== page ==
However, Bayer did not admit wrongdoing or liability.
Bayer, the manufacturer of the well-known weedkiller Roundup, will pay $10 billion to settle claims that the herbicide causes cancer.
According to The New York Times, Bayer—a German pharmaceutical company—acquired Monsanto two years ago. And with Monsanto came Roundup.
The Times suggests that Bayer was likely unaware that Roundup, at the time of acquisition, was in the midst of a tense legal battle. Tens of thousands of claims had been lodged against the product, with many people claiming that Roundup had given them cancer.
Bayer, though, has moved to end the litigation. On Wednesday, the company agreed to pay more than $10 billion to settle the lawsuit.
Of that $10 billion, approximately $8.8 billion will be used to resolve the current set of lawsuits, with the remainder put in a trust for future claims.
“The Roundup settlement is the right action at the right time for Bayer to bring a long period of uncertainty to an end,” Bayer Chief Executive Warner Baumann said in a statement. “Unfortunately, we have to pay an awful lot of money for a product which is perfectly regulated.”
Baumann suggested that clearing up this particular legal battle will allow Bayer to focus on other, more pressing priorities.
“The decision to resolve the Roundup litigation enables us to focus fully on the critical supply of health care and food,” he said. “It will also return the conversation about the safety and utility of glyphosate-based herbicides to the scientific and regulatory arena and to the full body of science.”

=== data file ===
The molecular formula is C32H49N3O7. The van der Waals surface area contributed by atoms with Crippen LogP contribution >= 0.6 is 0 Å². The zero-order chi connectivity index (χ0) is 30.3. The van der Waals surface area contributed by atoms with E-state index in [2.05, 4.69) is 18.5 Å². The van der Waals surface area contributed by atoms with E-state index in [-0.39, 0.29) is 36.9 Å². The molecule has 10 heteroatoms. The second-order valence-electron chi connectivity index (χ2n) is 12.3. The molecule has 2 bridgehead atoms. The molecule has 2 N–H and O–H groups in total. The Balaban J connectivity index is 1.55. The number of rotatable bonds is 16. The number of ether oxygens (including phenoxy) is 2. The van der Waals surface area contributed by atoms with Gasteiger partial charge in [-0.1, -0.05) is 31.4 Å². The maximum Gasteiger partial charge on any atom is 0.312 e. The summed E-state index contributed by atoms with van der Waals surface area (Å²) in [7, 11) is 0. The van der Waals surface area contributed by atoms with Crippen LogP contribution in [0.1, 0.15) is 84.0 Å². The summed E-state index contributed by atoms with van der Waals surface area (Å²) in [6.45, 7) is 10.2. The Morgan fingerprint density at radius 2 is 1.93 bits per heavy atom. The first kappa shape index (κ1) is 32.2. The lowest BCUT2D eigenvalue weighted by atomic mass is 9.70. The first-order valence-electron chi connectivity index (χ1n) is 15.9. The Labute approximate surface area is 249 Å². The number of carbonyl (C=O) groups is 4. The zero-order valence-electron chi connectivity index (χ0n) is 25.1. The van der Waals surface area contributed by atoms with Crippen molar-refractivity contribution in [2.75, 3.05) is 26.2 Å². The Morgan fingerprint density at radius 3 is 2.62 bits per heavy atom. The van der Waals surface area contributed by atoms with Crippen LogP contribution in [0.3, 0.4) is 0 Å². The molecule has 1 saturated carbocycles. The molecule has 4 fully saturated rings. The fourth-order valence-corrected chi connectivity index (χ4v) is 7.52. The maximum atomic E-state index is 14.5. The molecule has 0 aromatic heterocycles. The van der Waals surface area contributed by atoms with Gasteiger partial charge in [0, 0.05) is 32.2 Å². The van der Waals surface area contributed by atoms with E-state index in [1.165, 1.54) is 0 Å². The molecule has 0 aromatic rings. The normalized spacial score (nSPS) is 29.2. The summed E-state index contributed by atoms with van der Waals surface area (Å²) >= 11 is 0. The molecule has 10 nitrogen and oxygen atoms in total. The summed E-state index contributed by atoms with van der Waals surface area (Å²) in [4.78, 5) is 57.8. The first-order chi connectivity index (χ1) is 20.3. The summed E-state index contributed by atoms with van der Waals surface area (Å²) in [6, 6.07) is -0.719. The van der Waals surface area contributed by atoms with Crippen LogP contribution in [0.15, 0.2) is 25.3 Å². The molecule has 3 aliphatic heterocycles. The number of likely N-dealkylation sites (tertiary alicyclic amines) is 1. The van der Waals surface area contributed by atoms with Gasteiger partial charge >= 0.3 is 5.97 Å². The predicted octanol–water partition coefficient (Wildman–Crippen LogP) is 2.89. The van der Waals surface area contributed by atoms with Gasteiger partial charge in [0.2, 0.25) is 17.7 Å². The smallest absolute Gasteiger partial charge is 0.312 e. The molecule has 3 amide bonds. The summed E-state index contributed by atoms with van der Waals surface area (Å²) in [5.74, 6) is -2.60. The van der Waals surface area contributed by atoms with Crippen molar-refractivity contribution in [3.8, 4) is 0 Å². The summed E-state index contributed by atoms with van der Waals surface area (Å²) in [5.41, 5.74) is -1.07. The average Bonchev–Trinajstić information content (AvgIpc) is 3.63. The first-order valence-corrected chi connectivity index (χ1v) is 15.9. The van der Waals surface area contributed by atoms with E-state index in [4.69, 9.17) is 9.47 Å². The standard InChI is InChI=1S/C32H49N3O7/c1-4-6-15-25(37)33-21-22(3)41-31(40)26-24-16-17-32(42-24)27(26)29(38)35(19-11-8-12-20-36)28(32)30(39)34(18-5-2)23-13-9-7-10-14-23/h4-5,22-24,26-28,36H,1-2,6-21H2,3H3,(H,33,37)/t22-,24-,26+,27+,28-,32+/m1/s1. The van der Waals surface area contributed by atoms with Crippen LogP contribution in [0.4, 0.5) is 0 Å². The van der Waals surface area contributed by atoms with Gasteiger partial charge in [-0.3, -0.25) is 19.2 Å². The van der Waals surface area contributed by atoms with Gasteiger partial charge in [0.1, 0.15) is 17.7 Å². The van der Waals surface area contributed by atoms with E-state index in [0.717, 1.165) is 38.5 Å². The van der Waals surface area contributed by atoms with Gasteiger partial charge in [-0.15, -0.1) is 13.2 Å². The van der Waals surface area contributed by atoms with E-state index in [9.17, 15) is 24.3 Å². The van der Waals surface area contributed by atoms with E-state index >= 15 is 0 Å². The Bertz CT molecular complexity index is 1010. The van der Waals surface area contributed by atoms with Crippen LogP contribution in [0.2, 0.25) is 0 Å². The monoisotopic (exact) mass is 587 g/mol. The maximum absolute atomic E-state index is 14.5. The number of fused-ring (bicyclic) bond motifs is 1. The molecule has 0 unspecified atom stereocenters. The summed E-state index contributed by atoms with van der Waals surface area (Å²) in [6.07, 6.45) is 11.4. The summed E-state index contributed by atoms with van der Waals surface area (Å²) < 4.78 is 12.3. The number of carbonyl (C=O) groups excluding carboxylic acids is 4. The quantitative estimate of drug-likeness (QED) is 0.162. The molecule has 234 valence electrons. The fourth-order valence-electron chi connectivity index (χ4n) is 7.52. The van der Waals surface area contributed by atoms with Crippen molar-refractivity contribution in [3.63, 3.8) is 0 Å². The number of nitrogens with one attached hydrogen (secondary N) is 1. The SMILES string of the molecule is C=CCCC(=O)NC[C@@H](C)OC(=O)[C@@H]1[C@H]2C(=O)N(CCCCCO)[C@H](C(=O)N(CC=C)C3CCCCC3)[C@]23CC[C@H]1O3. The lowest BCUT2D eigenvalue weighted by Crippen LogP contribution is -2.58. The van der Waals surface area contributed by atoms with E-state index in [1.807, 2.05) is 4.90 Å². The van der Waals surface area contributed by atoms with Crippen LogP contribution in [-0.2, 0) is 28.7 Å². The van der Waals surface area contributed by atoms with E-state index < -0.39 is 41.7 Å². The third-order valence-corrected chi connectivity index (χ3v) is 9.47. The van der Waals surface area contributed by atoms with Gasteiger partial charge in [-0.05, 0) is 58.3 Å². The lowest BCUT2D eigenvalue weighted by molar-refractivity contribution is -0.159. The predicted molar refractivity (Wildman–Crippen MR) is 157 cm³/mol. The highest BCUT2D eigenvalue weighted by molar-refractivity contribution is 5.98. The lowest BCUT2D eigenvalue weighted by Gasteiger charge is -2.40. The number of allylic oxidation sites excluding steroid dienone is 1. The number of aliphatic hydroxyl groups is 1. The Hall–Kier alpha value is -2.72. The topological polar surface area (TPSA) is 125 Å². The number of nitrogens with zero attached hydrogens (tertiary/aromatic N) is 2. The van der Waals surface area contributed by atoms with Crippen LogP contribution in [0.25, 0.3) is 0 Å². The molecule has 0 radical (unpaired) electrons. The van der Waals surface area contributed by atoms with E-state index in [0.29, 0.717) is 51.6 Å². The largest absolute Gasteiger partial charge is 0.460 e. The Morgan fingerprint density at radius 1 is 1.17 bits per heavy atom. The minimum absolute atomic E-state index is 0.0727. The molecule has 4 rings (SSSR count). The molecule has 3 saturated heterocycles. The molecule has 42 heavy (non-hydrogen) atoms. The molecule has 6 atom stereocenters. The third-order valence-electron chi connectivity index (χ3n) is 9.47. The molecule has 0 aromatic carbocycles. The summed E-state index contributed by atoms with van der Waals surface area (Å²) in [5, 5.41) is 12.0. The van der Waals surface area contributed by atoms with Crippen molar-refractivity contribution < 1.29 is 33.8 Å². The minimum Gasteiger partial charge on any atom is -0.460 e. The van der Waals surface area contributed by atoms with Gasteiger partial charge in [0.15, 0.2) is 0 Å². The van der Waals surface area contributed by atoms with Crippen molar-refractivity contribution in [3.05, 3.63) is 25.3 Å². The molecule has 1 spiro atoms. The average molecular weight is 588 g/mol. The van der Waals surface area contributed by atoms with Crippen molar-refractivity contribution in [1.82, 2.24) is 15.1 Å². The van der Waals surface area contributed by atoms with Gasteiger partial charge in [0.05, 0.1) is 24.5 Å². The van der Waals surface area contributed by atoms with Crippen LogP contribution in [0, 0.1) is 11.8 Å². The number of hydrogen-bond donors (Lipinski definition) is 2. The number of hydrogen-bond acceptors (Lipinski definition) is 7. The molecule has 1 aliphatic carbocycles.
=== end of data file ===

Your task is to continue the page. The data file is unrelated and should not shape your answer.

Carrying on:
While the pay-out amounts to one of the largest civil settlements in U.S. history, the terms of the agreement do not require Bayer to add a warning label to any of its potentially dangerous products. The company did not admit wrongdoing or liability, either.
NBC News notes the deal has not yet been finalized by a judge. However, the mutual agreement between Bayer and plaintiffs’ attorneys has been called “constructive and reasonable” by a court-appointed mediator.
“The significant progress made to date—which exceeds the initial participation rates of other claims resolution proceedings—provides a robust framework that will enable the parties to bring closure to the current Roundup litigation in due course,” said mediator Kenneth Feinberg.
Feinberg told The New York Times that he expects claimants who have not yet joined the settlement to sign aboard quickly, even if they signal resistance.
Baumann had earlier said that any prospective settlement must meet two conditions for Bayer’s approval: it must be financially reasonably, and it must definitively close all existing claims against the company.
Bayer had earlier lost two big-dollar lawsuits in which individuals claimed that Roundup had either given them cancer or exacerbated existing medical conditions.